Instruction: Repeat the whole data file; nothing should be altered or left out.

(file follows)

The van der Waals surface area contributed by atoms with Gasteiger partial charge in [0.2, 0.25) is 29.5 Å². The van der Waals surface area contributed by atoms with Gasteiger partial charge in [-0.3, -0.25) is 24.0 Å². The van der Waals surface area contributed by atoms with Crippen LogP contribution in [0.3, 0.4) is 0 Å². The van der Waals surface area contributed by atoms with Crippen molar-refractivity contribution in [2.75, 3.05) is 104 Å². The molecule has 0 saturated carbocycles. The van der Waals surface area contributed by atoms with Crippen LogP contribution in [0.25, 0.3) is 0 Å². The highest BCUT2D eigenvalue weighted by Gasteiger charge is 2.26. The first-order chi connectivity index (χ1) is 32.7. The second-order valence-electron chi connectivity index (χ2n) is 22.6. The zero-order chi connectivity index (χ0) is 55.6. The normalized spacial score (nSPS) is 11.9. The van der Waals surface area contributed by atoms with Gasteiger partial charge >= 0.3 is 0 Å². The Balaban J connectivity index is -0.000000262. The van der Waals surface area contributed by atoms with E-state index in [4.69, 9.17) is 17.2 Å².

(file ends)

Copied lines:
The van der Waals surface area contributed by atoms with Gasteiger partial charge in [0.2, 0.25) is 29.5 Å². The van der Waals surface area contributed by atoms with Gasteiger partial charge in [-0.3, -0.25) is 24.0 Å². The van der Waals surface area contributed by atoms with Crippen LogP contribution in [0.3, 0.4) is 0 Å². The van der Waals surface area contributed by atoms with Crippen molar-refractivity contribution in [2.75, 3.05) is 104 Å². The molecule has 0 saturated carbocycles. The van der Waals surface area contributed by atoms with Crippen LogP contribution in [0.25, 0.3) is 0 Å². The highest BCUT2D eigenvalue weighted by Gasteiger charge is 2.26. The first-order chi connectivity index (χ1) is 32.7. The second-order valence-electron chi connectivity index (χ2n) is 22.6. The zero-order chi connectivity index (χ0) is 55.6. The normalized spacial score (nSPS) is 11.9. The van der Waals surface area contributed by atoms with Gasteiger partial charge >= 0.3 is 0 Å². The Balaban J connectivity index is -0.000000262. The van der Waals surface area contributed by atoms with E-state index in [4.69, 9.17) is 17.2 Å².